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D&D help wanted: Milestones variant and how much should I tell the players?

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This topic contains 12 replies, has 5 voices, and was last updated by  tankkommander 1 month ago.

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  • #1568037

    lawnor
    17422xp
    Cult of Games Member

    I’m about to step back in the rolepay after a 10+ year break and I’ll be DMing the campaign for a group of my frieds over Roll20 starting tonight.  The campaign I’ll be running is not linear.  Its head to new town, pick up 20 quests and do them in no particular order, at some point unlock a bigger plot quest, unlock a bunch more quests, unlock a big mission etc…  There is potential here for them to earn more XP than I want them to and for them to bcome too powerful too early so I want to thorrole that by using Milestones.  However, Milestones rewards them for doing something important, like those big plot quests.  I want them to hit the milestone before they go there.  The only requirement for that though will be them deciding to go there instead of on another side quest.  So instead of milestones as rewards I’m thinking milestones as gated XP.  They can earn XP up to lvl X, but once they set out on Plot Mission A the cap goes up to lvl X+2 for example.  I’ll be tracking their XP as a party.  Unless level drain creeps in somewhere everyones XP should be the same so its easier this way.  I also kinda want people to feel safe to skip a session or two.  I’ve 8 players and that might be a bit much so if I get 4-6 for every sesion but its not always the same 4-6 that might be best for everyone.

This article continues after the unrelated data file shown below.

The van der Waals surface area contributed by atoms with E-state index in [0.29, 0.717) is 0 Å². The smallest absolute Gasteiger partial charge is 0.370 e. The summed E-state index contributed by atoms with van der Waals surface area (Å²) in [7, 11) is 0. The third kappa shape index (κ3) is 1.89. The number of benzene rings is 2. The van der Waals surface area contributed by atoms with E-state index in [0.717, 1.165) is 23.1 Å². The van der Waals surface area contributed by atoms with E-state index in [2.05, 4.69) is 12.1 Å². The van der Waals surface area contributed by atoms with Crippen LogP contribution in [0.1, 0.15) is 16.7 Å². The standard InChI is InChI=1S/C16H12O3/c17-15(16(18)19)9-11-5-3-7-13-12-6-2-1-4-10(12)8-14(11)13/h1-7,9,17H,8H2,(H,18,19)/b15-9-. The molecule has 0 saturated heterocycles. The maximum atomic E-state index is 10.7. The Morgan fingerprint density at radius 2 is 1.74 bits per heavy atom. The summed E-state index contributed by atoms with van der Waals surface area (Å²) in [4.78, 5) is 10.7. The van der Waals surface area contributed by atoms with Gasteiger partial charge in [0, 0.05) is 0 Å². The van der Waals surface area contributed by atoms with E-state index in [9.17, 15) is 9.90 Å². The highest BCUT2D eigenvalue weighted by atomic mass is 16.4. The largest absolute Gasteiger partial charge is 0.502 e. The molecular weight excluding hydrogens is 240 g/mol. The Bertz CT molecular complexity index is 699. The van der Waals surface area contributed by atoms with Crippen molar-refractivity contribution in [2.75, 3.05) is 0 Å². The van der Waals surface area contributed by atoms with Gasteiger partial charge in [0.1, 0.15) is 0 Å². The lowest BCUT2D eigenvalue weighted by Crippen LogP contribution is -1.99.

My question is, how much do DMs tell their players about milestones and how much should I tell mine?  I’ve told them my XP plan (But not told them the campaign structure.  I don’t want them to have any more spoilers than is needed.  I already have more planned than they think and I want to keep it that way for as long as I can).  When running on milestones do you tell people what they need to do to unlock the next milestone?  In a linear storyline this doesn’t seem to be an issue, but when they could spend a lifetime avoiding that one important mission and not know it, it could create problems.  I also don’t want them just doing things because they will or won’t earn XP.

    Do I not tell them they’ve hit an XP cap?

    Do I tell them in advance where the cap is and which plot thread must be progressed to unlock it?

    Do I tell them they’ve maxed out for now but not what they need to to to remove the cap?